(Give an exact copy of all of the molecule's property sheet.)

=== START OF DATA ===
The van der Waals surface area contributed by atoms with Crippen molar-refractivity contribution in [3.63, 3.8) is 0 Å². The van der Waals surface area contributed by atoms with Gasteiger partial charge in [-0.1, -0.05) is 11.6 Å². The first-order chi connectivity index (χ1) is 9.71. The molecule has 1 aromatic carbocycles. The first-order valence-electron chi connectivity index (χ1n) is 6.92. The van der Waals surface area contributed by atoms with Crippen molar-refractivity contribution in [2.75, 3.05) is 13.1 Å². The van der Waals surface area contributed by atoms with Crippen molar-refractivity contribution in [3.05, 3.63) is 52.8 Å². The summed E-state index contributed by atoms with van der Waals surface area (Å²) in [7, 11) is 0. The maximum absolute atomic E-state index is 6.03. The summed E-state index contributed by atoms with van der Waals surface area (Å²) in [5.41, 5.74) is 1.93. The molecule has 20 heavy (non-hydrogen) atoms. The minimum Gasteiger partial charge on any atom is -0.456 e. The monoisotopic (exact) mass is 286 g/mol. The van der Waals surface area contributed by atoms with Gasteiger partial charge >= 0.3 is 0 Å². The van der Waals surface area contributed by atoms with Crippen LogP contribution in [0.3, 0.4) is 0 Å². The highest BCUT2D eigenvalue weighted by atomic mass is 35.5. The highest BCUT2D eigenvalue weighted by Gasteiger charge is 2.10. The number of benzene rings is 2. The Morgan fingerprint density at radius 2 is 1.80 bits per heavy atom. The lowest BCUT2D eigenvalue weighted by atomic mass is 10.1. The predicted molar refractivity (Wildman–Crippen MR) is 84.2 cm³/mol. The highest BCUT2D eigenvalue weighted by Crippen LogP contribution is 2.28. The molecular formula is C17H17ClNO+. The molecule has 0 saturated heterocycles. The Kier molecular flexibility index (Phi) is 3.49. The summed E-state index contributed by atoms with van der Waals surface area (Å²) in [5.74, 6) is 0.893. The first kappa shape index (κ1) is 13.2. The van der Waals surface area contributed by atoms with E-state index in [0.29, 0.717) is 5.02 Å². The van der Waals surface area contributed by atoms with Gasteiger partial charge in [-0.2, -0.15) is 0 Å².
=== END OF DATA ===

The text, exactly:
The van der Waals surface area contributed by atoms with Crippen molar-refractivity contribution in [3.63, 3.8) is 0 Å². The van der Waals surface area contributed by atoms with Gasteiger partial charge in [-0.1, -0.05) is 11.6 Å². The first-order chi connectivity index (χ1) is 9.71. The molecule has 1 aromatic carbocycles. The first-order valence-electron chi connectivity index (χ1n) is 6.92. The van der Waals surface area contributed by atoms with Crippen molar-refractivity contribution in [2.75, 3.05) is 13.1 Å². The van der Waals surface area contributed by atoms with Crippen molar-refractivity contribution in [3.05, 3.63) is 52.8 Å². The summed E-state index contributed by atoms with van der Waals surface area (Å²) in [7, 11) is 0. The maximum absolute atomic E-state index is 6.03. The summed E-state index contributed by atoms with van der Waals surface area (Å²) in [5.41, 5.74) is 1.93. The molecule has 20 heavy (non-hydrogen) atoms. The minimum Gasteiger partial charge on any atom is -0.456 e. The monoisotopic (exact) mass is 286 g/mol. The van der Waals surface area contributed by atoms with Gasteiger partial charge >= 0.3 is 0 Å². The van der Waals surface area contributed by atoms with Crippen LogP contribution in [0.3, 0.4) is 0 Å². The highest BCUT2D eigenvalue weighted by atomic mass is 35.5. The highest BCUT2D eigenvalue weighted by Gasteiger charge is 2.10. The number of benzene rings is 2. The Morgan fingerprint density at radius 2 is 1.80 bits per heavy atom. The lowest BCUT2D eigenvalue weighted by atomic mass is 10.1. The predicted molar refractivity (Wildman–Crippen MR) is 84.2 cm³/mol. The highest BCUT2D eigenvalue weighted by Crippen LogP contribution is 2.28. The molecular formula is C17H17ClNO+. The molecule has 0 saturated heterocycles. The Kier molecular flexibility index (Phi) is 3.49. The summed E-state index contributed by atoms with van der Waals surface area (Å²) in [5.74, 6) is 0.893. The first kappa shape index (κ1) is 13.2. The van der Waals surface area contributed by atoms with E-state index in [0.29, 0.717) is 5.02 Å². The van der Waals surface area contributed by atoms with Gasteiger partial charge in [-0.2, -0.15) is 0 Å².